13. 13. HIV-positive status of his partner, and
  14. 14. the means of HIV transmission
  15. 15. Consent to provide body fluids (e.g., blood, semen) for future analyses
  16. 16. Consent to phylogenetic analysis, only for seroconverters and their partners (results will not be returned to the participants)</li></li></ul><li>Some contentious issues and solutions proposed<br />
  17. 17. Process of consultations on potential issues<br />Background review of related research and legal history of HIV in Australia (early 2009) <br />issues identified<br />Community consultations (started in Sep 2009) <br />issues formulated<br /> several rounds of consultations<br /> community representative (Triffitt) joined research team<br />Legal consultations (started in Sep 2009) <br />legal advice obtained from HALC and incorporated in the study proposal<br />
  18. 18. Recruitment <br />Clinic based recruitment was unsuccessful in a pilot study<br />Solution: community based recruitment - the better way to go <br />Key role of the community organisations <br />Follow-up support through NCHECR research network clinics in Sydney/Melbourne<br />
  19. 19. Recruitment criteria<br />Some positive men may be discouraged from participating by an entry criteria that requires them to say they have been having UAI with their partner<br />Solution: to be eligible, both partners will have to report being in an ongoing sexual relationship involving anal intercourse<br />
  20. 20. Data collection<br />Some positive men may be discouraged from participating by a requirement to disclose having UAI with their negative partner<br />Solution: No collection of risk behaviour data from positive partners<br />Not strictly necessary for study outcome<br />Will reduce legal risks within the study<br />
  21. 21. Ethical/legal aspects<br />Legal risk may be possible if risky practices within the study happen without HIV serostatus knowledge and disclosure<br />- in Australia, there have been no successful prosecutions where HIV positive serostatus was disclosed prior to risk event<br />Solution: Detailed consent process including <br />assessment of<br />both partners’ knowledge of HIV transmission<br /><ul><li>acknowledgement by the HIV-negative partner that he is aware of HIV-positive status of his partner, and he knows the means of HIV transmission</li></ul>Consent to phylogenetic testing only in case of seroconversion (results will not be returned to the participants)<br />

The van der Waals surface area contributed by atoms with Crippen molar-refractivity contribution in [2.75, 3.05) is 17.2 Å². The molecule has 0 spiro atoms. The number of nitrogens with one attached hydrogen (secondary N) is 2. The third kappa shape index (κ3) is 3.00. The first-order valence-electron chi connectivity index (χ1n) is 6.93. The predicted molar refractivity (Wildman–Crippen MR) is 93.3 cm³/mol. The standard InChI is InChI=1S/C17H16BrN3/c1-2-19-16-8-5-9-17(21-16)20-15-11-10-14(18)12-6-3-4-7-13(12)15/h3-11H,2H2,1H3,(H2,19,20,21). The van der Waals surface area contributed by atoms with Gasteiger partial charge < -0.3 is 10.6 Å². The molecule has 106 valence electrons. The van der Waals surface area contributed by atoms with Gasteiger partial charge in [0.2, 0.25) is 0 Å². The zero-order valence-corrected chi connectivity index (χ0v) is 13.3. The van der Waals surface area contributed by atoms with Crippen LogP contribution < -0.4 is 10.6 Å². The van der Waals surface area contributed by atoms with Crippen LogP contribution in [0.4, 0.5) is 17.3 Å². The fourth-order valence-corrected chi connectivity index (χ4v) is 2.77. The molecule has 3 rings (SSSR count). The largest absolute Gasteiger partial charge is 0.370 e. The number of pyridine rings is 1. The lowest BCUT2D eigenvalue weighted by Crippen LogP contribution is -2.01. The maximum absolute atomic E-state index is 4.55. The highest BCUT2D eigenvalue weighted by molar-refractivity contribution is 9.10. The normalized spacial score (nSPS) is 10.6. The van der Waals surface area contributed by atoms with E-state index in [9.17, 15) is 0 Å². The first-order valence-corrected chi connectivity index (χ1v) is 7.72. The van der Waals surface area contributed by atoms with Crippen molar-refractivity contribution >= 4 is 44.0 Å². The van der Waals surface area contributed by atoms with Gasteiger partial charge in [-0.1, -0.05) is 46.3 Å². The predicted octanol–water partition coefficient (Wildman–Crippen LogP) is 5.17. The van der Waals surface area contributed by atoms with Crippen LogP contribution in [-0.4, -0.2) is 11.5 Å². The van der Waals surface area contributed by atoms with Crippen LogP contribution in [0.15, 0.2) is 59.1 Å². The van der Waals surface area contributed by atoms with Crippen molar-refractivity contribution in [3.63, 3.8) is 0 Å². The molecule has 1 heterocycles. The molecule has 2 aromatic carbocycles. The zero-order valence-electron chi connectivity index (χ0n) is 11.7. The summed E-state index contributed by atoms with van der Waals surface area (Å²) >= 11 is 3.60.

22. 22. Research team <br />Chief Investigators: <br />Grulich, Zablotska, Jin, Prestage (NCHECR)<br />Associate Investigators: <br />Cooper, Kelleher, Koelsch (NCHECR)<br />Fairley (Sexual Health Centre, Melbourne)<br />Triffitt (Positive Life)<br />
  23. 23. Time-line (best case scenario)<br />March 2010: grant submitted to NHMRC<br />July 2010: grant commentary, rebuttals<br />November 2010: success announced<br />January 2011: grant commences<br />March 2011: ramp up in publicity, discussion, in depth community-consultations<br />July 2011: start recruiting 240 serodiscordant couples<br />
  24. 24. Please give us your feedback! <br />How important do you think the results of this study will be for HIV prevention in your community?<br />How well do you think the study addresses the legal and ethical issues that might affect the willingness of people with HIV to participate? <br />Are you involved in any work with HIV serodiscordant couples? If you answered yes, and you had clients who were eligible for the study, would you recommend that they participate in this study?<br />